This is a tale that’s so multi-layered, so richly woven together that the narrative entertainingly meanders through puzzle solving, uncovering long hidden family secrets and self discovery. Throughout Törzs deliciously blends together contemporary with classic fairytale staples such as various enchantments, magic mirrors, forest animals, a quest, absent parents and even a stepmother. Like any dark fairytale, it is also drenched in blood. There is a fascinating twist on witches and mages as instead of spells just being read aloud and cast, blood is the key to activating the magic or for creating it. There are those who can feel and even hear magic but cannot create it, and there are those who can create it but never feel or hear it. Then there are some spells that are ongoing, that are a work in progress, that hold the power to drain the user’s blood dry.
I was also impressed by the clever way Törzs writes each different POV in a different tone and style befitting to the character we are with. Joanna is written in an almost fairytale-esque way, Esther holds a contemporary style with breezy dialogue and Nicholas has a scholarly tone. The contrast between Nicholas’s British posh manner and his more surly Boston bodyguard, Collins, was rather amusing whenever the pair bantered with one another! Joanna and Nicholas were of course my favourites, their love for books and their introverted nature echoed mine in many ways. You also cannot help but love Sir Kiwi, a very good and loyal, if a touch pampered doggie.
Though I can’t mention the identity of the main villain in Ink Blood Sister Scribe, I must mention how fantastically they too are written. Their manipulation is subtle, sugar coated with love and false affection, they hold the power of wealth, privilege and dominance over others, they orchestrate plans on a level to get exactly what they want no matter how cruel, how deceitful. They strive on other’s dependence upon them, they are a true narcissist. I did suspect them from the moment we met their character but this didn’t dampen my enjoyment in any way, I still had a lot of pleasure watching them get discovered and eventually get their comeuppance.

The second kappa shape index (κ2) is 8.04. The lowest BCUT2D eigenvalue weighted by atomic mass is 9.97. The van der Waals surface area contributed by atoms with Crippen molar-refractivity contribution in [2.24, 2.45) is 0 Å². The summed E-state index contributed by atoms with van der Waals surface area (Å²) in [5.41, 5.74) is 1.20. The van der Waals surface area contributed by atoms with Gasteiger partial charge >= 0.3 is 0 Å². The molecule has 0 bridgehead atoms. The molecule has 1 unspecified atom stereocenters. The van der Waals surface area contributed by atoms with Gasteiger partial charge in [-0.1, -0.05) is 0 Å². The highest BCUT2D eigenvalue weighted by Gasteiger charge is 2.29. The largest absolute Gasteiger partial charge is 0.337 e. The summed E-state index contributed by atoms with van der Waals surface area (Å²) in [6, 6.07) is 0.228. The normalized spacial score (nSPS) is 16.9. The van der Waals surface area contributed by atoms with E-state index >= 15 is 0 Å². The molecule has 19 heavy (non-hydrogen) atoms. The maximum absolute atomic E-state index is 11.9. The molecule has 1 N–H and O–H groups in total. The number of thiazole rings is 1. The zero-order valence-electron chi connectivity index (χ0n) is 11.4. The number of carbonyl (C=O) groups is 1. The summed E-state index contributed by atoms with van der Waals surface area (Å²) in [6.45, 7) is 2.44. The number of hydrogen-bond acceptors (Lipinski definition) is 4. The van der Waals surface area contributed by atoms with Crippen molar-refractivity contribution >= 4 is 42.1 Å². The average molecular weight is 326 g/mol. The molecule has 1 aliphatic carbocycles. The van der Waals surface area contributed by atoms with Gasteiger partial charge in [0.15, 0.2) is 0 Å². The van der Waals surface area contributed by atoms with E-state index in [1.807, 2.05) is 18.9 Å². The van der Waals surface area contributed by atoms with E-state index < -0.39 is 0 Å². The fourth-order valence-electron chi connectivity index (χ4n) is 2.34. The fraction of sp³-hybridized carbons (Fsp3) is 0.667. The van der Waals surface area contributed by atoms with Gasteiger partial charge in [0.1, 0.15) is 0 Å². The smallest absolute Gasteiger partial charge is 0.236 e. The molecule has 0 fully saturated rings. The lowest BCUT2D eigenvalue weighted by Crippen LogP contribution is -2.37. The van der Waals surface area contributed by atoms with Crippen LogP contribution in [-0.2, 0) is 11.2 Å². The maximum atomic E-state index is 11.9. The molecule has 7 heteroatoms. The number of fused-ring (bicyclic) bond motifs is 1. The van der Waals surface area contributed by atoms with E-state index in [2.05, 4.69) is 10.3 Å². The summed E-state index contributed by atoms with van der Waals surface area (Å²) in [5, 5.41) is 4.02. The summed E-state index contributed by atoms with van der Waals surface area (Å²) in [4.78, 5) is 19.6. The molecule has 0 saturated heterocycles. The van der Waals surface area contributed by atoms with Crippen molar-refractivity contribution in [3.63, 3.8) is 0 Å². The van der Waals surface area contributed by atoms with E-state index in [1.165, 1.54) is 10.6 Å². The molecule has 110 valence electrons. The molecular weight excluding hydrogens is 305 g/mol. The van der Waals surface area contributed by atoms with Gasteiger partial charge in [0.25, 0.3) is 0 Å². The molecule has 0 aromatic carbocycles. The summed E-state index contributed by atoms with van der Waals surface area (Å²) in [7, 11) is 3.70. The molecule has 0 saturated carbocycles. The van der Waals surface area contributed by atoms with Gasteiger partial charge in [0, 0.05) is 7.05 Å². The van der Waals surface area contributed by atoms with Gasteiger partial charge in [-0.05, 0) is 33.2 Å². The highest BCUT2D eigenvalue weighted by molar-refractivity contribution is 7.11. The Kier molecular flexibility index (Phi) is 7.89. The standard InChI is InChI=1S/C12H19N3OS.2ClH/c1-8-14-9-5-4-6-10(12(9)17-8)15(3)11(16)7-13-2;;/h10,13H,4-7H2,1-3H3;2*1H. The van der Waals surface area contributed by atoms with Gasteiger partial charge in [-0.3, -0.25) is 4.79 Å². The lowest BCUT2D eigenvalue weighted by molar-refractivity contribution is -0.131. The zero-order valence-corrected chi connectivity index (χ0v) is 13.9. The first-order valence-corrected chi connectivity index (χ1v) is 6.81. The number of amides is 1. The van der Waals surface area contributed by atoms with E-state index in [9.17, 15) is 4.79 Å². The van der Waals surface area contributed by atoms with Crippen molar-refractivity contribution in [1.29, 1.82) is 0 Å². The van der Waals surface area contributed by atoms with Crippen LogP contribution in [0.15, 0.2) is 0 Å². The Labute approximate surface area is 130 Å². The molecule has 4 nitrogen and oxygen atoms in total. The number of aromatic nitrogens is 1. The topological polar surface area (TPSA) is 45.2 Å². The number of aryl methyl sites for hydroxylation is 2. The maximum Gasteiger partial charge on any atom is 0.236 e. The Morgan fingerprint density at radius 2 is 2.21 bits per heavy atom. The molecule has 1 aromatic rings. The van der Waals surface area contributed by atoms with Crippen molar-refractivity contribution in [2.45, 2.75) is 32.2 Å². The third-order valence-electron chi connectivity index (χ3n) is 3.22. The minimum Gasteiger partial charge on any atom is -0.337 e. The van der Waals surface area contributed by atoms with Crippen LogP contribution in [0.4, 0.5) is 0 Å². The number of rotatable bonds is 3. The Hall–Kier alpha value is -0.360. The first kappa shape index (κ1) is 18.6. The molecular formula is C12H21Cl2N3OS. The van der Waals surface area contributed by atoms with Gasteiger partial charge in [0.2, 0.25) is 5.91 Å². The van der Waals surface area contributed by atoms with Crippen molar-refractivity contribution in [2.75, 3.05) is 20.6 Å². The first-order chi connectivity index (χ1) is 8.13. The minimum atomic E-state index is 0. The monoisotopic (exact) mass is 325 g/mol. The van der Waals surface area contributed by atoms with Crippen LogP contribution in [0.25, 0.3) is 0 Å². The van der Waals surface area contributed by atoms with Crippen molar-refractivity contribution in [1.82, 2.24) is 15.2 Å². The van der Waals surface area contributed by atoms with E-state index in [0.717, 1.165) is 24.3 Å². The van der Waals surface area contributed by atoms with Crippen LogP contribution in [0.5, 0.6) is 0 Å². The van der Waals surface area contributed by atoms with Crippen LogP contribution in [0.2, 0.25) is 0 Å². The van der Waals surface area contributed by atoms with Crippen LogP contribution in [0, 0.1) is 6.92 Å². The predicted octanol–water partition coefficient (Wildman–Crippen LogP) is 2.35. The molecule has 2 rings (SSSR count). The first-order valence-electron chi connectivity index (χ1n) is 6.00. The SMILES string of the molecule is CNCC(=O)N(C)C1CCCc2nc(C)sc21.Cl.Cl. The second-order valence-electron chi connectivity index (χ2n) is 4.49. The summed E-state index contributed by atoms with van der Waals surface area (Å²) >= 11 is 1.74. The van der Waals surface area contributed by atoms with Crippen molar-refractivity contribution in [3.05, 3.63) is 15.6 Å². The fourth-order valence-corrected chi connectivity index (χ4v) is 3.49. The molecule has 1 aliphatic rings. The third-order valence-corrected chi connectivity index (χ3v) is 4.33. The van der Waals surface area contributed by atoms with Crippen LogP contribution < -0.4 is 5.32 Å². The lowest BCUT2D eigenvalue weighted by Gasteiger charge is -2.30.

“Nicholas had loved myths and fairy tales, but unlike most children he’d never seen himself in the plucky heroes and heroines who spat jewels from blessed mouths or spun wheat into gold or stumbled across magic beans, magic lamps, magic geese. His place was outside the stories, where someone, he imagined, was writing all the spells that made the magic possible.”
A significant theme within the book is that of isolation. Through these characters Törzs reflects upon various ways one can experience loneliness. Nicholas is trapped within his warded mansion, he’s surrounded by employed staff, but feels he has never made deep connections with any of them, not even his former tutor Maram, Collins nor his uncle, Richard. Similarly, Joanna is isolated in her warded cottage in Vermont but she is completely alone with only the occasional contact with her mother, she desperately seeks companionship with animals such as the elusive cat who scratches at her door. Whereas Esther is free to roam the world as she pleases, but never being able to stay in one place for long brings its loneliness too as she eventually has to leave the ones she gets attached to behind. Protecting these books has caused these characters to exist but not truly live, and as the book progresses and their lives entwine, as they experience love and companionship they slowly begin to realise that perhaps magic was never meant to be theirs alone. Maybe some spells were meant to be broken.
Ink Blood Sister Scribe transported me into a world where magic is real and books truly do hold power, and it was a world I cherished escaping into. From the author’s note in the book, this is exactly what Törzs had been looking to achieve, to make her readers once again believe.
ARC provided by Rachel at Century Books and Eliza at William Morrow. Thank you both for the copies! All quotes used are taken from an early ARC and are subject to change upon publication.
Ink Blood Sister Scribe is out 6th July but you can pre-order HERE